As a composer, Lanier was recognized in his own day, and is chiefly remembered now, as one of the composers who introduced the new style of Italian monody to seventeenth-century English music. He was an important composer of music for court masques, especially those of Ben Jonson. Indeed, if we are to take Jonson’s remarks at face value, he was the first English composer to write music for a masque that was sung throughout, and thus may be considered the beginning of a sort of opera in England-Jonson, in his introductory stage directions to Lovers Made Men (1617/1640), states, "the whole Masque was sung (after the Italian manner) Stylo recitativo, by Master Nicholas Lanier; who ordered and made both the Scene, and the Musicke." Jonson also mentions Lanier (along with Lanier’s uncle, Alfonso Ferrabosco) as composer of music for his Masque of Augurs.
He was a poet: many of the lyrics to his songs are probably his own, and at least one of his poems was set to music by another composer. He served as representative and agent of Charles I in the purchase of a large portion of the extraordinary art collection of the Dukes of Mantua. This purchase, which has been described as "the greatest single coup in the history of collecting by any purchaser, prince or patron", took Lanier to Italy (mainly in and near Venice) off and on for about three years (1625-28) and was the means by which he came into direct contact with the new Italian music.
Lanier was both a painter and a print maker, producing several paintings and two books of prints. As Ben Jonson noted in the remark quoted above, Lanier provided scenery for Lover’s Made Men. He evidently developed a reputation for knowledge of specialized painting techniques. Theodore de Mayerne, writing about 1630, comments on a recipe for "amber varnish" given to him by Lanier. He describes Lanier as "a superb musician and art lover". De Mayerne states that Lanier "says that he had learned this and obtained the recipe from signora Artemisa, the daughter of Gentileschi". It has also been suggested that during the interregnum Lanier supported himself by painting forgeries in imitation of masterworks. Sanderson, Graphice (1658), writes: "It is said that Laniere in Paris, by a cunning way of tempering his Colours with Chimney Soote, the Painting becoms duskish, and seems ancient; which done, he roules up and thereby it crackls, and so mistaken for an old Principall, it being well copied from a good hand."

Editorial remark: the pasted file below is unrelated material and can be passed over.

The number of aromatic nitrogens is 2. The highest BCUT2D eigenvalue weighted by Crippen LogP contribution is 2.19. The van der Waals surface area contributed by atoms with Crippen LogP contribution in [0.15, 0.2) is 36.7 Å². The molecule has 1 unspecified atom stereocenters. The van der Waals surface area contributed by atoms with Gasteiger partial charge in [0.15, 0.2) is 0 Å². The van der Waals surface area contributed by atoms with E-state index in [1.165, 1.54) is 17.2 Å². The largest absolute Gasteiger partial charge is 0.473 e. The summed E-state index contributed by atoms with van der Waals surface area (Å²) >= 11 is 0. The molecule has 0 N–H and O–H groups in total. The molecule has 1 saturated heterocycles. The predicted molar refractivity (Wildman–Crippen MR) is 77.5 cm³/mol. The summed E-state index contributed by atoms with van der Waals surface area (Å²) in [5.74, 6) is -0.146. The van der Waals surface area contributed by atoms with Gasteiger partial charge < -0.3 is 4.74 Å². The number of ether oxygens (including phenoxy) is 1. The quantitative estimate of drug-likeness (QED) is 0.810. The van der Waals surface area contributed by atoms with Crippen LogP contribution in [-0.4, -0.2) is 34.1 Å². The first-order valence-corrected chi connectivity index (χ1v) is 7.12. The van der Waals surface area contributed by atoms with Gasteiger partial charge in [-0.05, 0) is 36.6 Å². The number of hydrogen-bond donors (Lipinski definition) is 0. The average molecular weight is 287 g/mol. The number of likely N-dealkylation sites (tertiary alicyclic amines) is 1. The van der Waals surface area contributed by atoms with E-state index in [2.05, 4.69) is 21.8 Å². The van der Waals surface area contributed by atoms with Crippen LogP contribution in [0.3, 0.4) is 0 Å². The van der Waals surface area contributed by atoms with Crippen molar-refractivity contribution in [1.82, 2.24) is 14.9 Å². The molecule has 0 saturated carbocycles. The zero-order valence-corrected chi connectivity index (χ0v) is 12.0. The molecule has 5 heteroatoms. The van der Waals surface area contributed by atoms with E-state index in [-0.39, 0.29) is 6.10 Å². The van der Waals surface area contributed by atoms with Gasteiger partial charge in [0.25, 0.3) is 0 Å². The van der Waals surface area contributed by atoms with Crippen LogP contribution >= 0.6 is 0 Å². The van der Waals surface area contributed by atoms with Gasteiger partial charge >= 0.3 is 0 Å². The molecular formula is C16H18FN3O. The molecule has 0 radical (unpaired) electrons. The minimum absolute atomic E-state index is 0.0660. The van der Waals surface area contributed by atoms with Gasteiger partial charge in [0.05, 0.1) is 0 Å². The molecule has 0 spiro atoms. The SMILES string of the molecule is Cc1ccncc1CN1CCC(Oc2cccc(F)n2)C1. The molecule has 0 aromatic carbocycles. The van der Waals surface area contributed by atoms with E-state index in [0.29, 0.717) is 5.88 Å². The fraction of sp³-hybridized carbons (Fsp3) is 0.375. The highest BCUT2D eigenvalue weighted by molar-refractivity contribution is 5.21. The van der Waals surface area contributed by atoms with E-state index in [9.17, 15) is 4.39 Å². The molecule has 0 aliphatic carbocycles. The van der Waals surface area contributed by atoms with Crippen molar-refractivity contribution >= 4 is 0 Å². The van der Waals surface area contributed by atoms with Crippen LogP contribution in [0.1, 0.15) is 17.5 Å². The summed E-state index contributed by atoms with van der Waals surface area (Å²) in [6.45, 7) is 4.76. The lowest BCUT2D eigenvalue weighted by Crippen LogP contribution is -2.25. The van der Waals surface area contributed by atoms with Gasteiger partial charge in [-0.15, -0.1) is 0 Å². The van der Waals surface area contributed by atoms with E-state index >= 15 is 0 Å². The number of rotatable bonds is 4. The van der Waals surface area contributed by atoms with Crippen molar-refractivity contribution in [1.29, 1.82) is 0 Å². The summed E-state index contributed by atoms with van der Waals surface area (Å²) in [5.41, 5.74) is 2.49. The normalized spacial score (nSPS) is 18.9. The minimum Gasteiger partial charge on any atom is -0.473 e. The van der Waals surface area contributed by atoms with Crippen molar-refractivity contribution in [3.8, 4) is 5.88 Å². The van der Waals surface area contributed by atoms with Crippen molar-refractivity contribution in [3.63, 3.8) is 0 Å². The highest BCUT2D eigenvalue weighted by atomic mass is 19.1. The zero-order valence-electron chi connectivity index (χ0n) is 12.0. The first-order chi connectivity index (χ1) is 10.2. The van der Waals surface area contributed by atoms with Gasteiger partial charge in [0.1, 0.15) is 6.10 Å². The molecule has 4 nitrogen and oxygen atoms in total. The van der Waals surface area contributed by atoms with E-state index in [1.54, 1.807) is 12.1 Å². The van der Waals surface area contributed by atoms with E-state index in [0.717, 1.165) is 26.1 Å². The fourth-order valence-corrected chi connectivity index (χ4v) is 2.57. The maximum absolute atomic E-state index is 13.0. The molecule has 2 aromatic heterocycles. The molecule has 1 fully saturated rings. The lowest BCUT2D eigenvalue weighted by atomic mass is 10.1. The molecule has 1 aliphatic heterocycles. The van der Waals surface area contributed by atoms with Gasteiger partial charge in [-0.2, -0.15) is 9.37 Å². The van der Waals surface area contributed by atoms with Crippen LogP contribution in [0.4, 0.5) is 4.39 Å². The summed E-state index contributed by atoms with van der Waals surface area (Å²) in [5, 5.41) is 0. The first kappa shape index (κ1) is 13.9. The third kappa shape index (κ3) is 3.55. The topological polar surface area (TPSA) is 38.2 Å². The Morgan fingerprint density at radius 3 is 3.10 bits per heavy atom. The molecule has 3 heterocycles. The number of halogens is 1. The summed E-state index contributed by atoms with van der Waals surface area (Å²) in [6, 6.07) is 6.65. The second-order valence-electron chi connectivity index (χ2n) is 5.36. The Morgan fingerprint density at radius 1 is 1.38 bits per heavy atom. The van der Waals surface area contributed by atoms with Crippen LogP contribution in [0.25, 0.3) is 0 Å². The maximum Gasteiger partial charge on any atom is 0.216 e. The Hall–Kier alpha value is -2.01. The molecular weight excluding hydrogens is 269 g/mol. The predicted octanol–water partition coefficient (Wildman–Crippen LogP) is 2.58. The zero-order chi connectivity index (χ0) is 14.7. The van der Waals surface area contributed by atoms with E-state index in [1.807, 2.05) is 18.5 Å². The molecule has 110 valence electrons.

Life information from: Gordon J. Callon, "Introduction", Nicholas Lanier: The Complete Works..., ix-xiii.
Select Bibliography (very limited):
- Callon, Gordon J. "Songs with Theorbo by Charles Colman and his Contemporaries in Oxford, Bodleian Library MS Broxbourne 84.9 and London, Lambeth Palace Library MS 1041," Journal of the Lute Society of America, XXIV (1991), pp. 15-51.
- Emslie, MacDonald. "Nicholas Lanier’s Innovations in English Song", Music and Letters, XLI (1960), 13-27.
- Graham, F. Lanier. "The Earlier Life and Work of Nicholas Lanier (1588-1666), Collector of Paintings and Drawings." M.A. Thesis, Columbia University, 1967.
- James, Susan E. "Nicholas Lanier: A Greenwich Notable, Part I 1588-1612", Journal of the Greenwich Historical Society, I (1992), 51-60.
- James, Susan E. "Nicholas Lanier: A Greenwich Notable, Part 2 (1613-1625)", unpublished typescript [for publication in the Journal of the Greenwich Historical Society, II (1993)].
- Spink, Ian. English Song, Dowland to Purcell. London: B.T. Batsford Ltd., 1974.
- Spink, Ian. "Lanier in Italy", Music and Letters, XL (1959), 242-252.
- Wilson, Michael I. Nicholas Lanier: Master of the King’s Musick. Aldershot, Hampshire: Scolar Press, 1994.
- Songs with Theorbo (ca. 1650-1663): Oxford, Bodleian Library, Broxbourne 84.9, London, Lambeth Palace Library, 1041. Edited by Gordon J. Callon. (Recent Researches in the Music of the Baroque Era, 105). Madison: A-R Editions, Inc., 2000.